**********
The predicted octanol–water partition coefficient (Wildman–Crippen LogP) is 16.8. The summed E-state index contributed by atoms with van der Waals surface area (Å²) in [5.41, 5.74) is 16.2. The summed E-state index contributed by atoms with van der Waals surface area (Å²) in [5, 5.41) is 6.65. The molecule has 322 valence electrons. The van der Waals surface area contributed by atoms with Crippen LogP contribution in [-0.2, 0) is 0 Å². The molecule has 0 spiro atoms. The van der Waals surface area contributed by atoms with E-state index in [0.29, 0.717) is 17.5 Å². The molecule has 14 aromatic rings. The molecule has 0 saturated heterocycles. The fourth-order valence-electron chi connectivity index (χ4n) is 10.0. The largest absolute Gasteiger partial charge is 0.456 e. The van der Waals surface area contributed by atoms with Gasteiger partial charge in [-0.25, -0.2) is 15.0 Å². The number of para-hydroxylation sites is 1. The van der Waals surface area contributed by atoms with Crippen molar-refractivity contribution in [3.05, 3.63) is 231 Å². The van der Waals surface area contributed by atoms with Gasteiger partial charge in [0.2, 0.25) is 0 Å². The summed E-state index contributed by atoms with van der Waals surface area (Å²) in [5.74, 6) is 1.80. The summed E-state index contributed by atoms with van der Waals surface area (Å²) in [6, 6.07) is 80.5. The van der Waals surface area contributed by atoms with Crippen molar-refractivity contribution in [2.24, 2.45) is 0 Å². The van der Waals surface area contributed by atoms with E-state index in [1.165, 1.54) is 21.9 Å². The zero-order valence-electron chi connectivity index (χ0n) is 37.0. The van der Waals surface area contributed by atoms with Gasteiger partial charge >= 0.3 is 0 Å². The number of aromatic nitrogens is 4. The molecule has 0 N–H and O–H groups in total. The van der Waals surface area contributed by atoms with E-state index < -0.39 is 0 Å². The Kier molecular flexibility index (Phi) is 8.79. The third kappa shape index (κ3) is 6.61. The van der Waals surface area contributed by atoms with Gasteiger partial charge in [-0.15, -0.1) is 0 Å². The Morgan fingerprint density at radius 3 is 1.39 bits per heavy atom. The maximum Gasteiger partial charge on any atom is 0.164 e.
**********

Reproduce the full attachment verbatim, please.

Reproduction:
The predicted octanol–water partition coefficient (Wildman–Crippen LogP) is 16.8. The summed E-state index contributed by atoms with van der Waals surface area (Å²) in [5.41, 5.74) is 16.2. The summed E-state index contributed by atoms with van der Waals surface area (Å²) in [5, 5.41) is 6.65. The molecule has 322 valence electrons. The van der Waals surface area contributed by atoms with Crippen LogP contribution in [-0.2, 0) is 0 Å². The molecule has 0 spiro atoms. The van der Waals surface area contributed by atoms with E-state index in [0.29, 0.717) is 17.5 Å². The molecule has 14 aromatic rings. The molecule has 0 saturated heterocycles. The fourth-order valence-electron chi connectivity index (χ4n) is 10.0. The largest absolute Gasteiger partial charge is 0.456 e. The van der Waals surface area contributed by atoms with Gasteiger partial charge in [-0.25, -0.2) is 15.0 Å². The number of para-hydroxylation sites is 1. The van der Waals surface area contributed by atoms with Crippen molar-refractivity contribution in [3.05, 3.63) is 231 Å². The van der Waals surface area contributed by atoms with Gasteiger partial charge in [0.2, 0.25) is 0 Å². The summed E-state index contributed by atoms with van der Waals surface area (Å²) in [5.74, 6) is 1.80. The summed E-state index contributed by atoms with van der Waals surface area (Å²) in [6, 6.07) is 80.5. The van der Waals surface area contributed by atoms with Crippen molar-refractivity contribution in [2.24, 2.45) is 0 Å². The van der Waals surface area contributed by atoms with E-state index in [1.165, 1.54) is 21.9 Å². The zero-order valence-electron chi connectivity index (χ0n) is 37.0. The van der Waals surface area contributed by atoms with Gasteiger partial charge >= 0.3 is 0 Å². The number of aromatic nitrogens is 4. The molecule has 0 N–H and O–H groups in total. The van der Waals surface area contributed by atoms with E-state index < -0.39 is 0 Å². The Kier molecular flexibility index (Phi) is 8.79. The third kappa shape index (κ3) is 6.61. The van der Waals surface area contributed by atoms with Gasteiger partial charge in [-0.15, -0.1) is 0 Å². The Morgan fingerprint density at radius 3 is 1.39 bits per heavy atom. The maximum Gasteiger partial charge on any atom is 0.164 e.